Why yet another 6502 C compiler?
As an LLVM backend, we benefit from the expansive high-level optimizations available. These include radical code transformations of switch statements, loops, and table lookups. Nothing beyond what a human could do of course; a human wrote all these optimizations, of course. But there's potential far beyond what a human would have patience for. As an example, switch statement cases may be shifted and bitwise operations applied to them to make the different case integers denser. This increases the number that can fit into a jump table, which decreases the amount of branching needed to execute the switch. A human could do that for a switch statement, but it's unlikely they'd go through the effort for any but the most performance critical. LLVM will tirelessly consider it for every single switch in the program.
At a lower level, good use of the zero page is essential to producing good 6502 code. To that end, we model the zero page as an "imaginary register" bank. The placement of these registers are completely customizable by the end user to fit a variety of target system memory models. Using registers for this purpose allows us full access to LLVM's register allocator, which can often allocate program temporary values in such a way that they never need to leave the zero page, A, X, and Y. This vastly reduces need for soft (emulated) stack, which is a sticking point for earlier 6502 compilers.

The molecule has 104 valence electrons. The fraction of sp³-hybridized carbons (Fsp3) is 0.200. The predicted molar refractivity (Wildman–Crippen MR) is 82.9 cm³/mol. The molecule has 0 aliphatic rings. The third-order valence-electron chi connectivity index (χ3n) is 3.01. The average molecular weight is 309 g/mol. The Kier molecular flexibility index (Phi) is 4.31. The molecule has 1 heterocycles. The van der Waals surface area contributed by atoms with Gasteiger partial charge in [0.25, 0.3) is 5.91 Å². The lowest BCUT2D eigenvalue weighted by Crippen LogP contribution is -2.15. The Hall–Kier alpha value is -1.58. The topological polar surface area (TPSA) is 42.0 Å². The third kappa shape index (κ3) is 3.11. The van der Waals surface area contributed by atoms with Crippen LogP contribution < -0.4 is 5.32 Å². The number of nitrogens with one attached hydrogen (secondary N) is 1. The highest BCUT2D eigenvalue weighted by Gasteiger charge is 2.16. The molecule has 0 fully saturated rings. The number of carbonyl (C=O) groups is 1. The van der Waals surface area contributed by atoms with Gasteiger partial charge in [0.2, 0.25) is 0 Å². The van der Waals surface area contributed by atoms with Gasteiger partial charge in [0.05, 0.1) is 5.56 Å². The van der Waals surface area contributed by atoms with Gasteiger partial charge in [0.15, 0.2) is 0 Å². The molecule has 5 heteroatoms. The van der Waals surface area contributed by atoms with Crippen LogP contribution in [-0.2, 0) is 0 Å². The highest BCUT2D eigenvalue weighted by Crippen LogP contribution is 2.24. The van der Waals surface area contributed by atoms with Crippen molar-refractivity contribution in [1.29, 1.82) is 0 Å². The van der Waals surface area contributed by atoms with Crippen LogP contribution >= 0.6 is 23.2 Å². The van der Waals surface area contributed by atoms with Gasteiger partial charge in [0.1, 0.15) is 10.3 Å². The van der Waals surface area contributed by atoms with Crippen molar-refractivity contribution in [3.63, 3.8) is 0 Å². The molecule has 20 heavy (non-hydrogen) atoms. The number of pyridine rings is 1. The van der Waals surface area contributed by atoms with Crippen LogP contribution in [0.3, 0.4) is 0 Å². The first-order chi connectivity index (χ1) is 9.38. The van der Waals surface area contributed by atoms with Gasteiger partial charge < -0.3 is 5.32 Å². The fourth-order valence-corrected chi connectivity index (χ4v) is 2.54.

Even when a stack of some kind is required, the optimizer performs whole-program analysis to identify functions that cannot simultaneously have more than one invocation active. These functions can have their "stack frames" allocated in absolute memory, again avoiding use of the soft stack. We reserve the actual soft stack only for cases where it cannot be statically proven that a function doesn't intrinsically require it (due to function pointers or other complex control flow).
As for the code itself, we perform a remarkably effective loop optimization that detects 16-bit index operations that can be converted to a 16-bit index plus an 8-bit offset. The latter is a directly-supported addressing mode on the 6502, and 8-bit index manipulation can be done in a single instruction. This allows us to convert idiomatic 16-bit "int c" loops into something much more suitable for the 6502. Eventually, we hope that optimizations of this kind will transform standard, naive C code into tightly optimized 6502 code.
Because this is a subproject of LLVM, it inherits all the features of LLVM. Namely, this project provides full ELF support for 6502 objects, libraries, and executables. This opens up previously impossible functionality, such as viewing 6502 program properties in ELF tools that don't know anything about the 6502 specifically.
llvm-mos is not limited to C. It also provides a fully functional assembler and disassembler that reads and writes assembly source files in a GNU assembler compatible format. This in turns opens up a world of macro programming functionality, for those who prefer to work at the metal level.
A proof of concept exists, demonstrating that llvm-mos can support Rust as a source language. This suggests that LLVM-MOS can support other source languages as well, such as C++.
Lastly, the llvm-mos project is entirely open source, and developed entirely consistently with LLVM coding standards in mind. Want to experiment with a new codegen pass, or adding a new target? Jump right in, clone the codebase, and start playing.
See also Findings.